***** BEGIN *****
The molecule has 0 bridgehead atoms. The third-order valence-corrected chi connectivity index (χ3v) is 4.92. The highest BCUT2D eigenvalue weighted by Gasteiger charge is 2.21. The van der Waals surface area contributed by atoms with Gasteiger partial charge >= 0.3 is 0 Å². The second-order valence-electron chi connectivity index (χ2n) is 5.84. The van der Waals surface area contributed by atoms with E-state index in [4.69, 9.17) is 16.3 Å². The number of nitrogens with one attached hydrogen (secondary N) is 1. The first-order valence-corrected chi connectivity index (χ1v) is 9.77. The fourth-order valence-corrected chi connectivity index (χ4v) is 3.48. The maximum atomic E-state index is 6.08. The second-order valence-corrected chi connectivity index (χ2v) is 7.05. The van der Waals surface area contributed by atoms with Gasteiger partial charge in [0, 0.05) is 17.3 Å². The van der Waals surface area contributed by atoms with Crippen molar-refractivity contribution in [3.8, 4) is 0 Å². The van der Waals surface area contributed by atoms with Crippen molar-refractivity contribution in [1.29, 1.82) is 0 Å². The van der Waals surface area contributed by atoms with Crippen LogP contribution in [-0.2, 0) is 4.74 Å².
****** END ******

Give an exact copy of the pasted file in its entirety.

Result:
The molecule has 0 bridgehead atoms. The third-order valence-corrected chi connectivity index (χ3v) is 4.92. The highest BCUT2D eigenvalue weighted by Gasteiger charge is 2.21. The van der Waals surface area contributed by atoms with Gasteiger partial charge >= 0.3 is 0 Å². The second-order valence-electron chi connectivity index (χ2n) is 5.84. The van der Waals surface area contributed by atoms with E-state index in [4.69, 9.17) is 16.3 Å². The number of nitrogens with one attached hydrogen (secondary N) is 1. The first-order valence-corrected chi connectivity index (χ1v) is 9.77. The fourth-order valence-corrected chi connectivity index (χ4v) is 3.48. The maximum atomic E-state index is 6.08. The second-order valence-corrected chi connectivity index (χ2v) is 7.05. The van der Waals surface area contributed by atoms with Gasteiger partial charge in [0, 0.05) is 17.3 Å². The van der Waals surface area contributed by atoms with Crippen molar-refractivity contribution in [3.8, 4) is 0 Å². The van der Waals surface area contributed by atoms with Crippen molar-refractivity contribution in [1.29, 1.82) is 0 Å². The van der Waals surface area contributed by atoms with Crippen LogP contribution in [-0.2, 0) is 4.74 Å².